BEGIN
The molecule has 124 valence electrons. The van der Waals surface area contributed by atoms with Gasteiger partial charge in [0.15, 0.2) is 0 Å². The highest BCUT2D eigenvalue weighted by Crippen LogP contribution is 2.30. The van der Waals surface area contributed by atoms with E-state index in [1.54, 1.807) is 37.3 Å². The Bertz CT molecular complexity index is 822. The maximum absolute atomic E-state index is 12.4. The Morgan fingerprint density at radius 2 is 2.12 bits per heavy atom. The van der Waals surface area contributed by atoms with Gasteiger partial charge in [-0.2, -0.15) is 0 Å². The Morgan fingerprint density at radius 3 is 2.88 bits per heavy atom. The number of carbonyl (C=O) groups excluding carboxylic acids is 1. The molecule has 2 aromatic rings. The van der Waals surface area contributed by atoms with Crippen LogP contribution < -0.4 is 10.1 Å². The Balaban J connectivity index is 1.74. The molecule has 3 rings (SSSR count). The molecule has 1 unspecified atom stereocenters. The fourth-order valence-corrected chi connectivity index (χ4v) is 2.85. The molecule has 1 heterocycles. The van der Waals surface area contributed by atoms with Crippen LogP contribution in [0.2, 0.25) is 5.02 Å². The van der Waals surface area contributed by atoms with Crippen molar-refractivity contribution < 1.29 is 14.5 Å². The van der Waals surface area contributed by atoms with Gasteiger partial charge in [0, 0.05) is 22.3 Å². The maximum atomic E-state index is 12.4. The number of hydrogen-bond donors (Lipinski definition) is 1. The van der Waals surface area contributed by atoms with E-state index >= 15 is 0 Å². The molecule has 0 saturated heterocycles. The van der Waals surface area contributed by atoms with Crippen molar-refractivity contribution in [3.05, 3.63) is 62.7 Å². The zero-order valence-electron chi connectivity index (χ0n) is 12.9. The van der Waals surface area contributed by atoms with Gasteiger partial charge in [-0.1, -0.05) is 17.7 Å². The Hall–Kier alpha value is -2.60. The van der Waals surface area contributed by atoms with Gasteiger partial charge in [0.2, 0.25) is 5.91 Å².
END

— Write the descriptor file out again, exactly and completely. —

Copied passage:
The molecule has 124 valence electrons. The van der Waals surface area contributed by atoms with Gasteiger partial charge in [0.15, 0.2) is 0 Å². The highest BCUT2D eigenvalue weighted by Crippen LogP contribution is 2.30. The van der Waals surface area contributed by atoms with E-state index in [1.54, 1.807) is 37.3 Å². The Bertz CT molecular complexity index is 822. The maximum absolute atomic E-state index is 12.4. The Morgan fingerprint density at radius 2 is 2.12 bits per heavy atom. The van der Waals surface area contributed by atoms with Gasteiger partial charge in [-0.2, -0.15) is 0 Å². The Morgan fingerprint density at radius 3 is 2.88 bits per heavy atom. The number of carbonyl (C=O) groups excluding carboxylic acids is 1. The molecule has 2 aromatic rings. The van der Waals surface area contributed by atoms with Crippen LogP contribution < -0.4 is 10.1 Å². The Balaban J connectivity index is 1.74. The molecule has 3 rings (SSSR count). The molecule has 1 unspecified atom stereocenters. The fourth-order valence-corrected chi connectivity index (χ4v) is 2.85. The molecule has 1 heterocycles. The van der Waals surface area contributed by atoms with Crippen LogP contribution in [0.2, 0.25) is 5.02 Å². The van der Waals surface area contributed by atoms with Crippen molar-refractivity contribution < 1.29 is 14.5 Å². The van der Waals surface area contributed by atoms with Gasteiger partial charge in [0, 0.05) is 22.3 Å². The maximum atomic E-state index is 12.4. The number of hydrogen-bond donors (Lipinski definition) is 1. The van der Waals surface area contributed by atoms with E-state index >= 15 is 0 Å². The molecule has 0 saturated heterocycles. The van der Waals surface area contributed by atoms with Crippen molar-refractivity contribution in [3.05, 3.63) is 62.7 Å². The zero-order valence-electron chi connectivity index (χ0n) is 12.9. The van der Waals surface area contributed by atoms with Gasteiger partial charge in [-0.1, -0.05) is 17.7 Å². The Hall–Kier alpha value is -2.60. The van der Waals surface area contributed by atoms with Gasteiger partial charge in [0.2, 0.25) is 5.91 Å².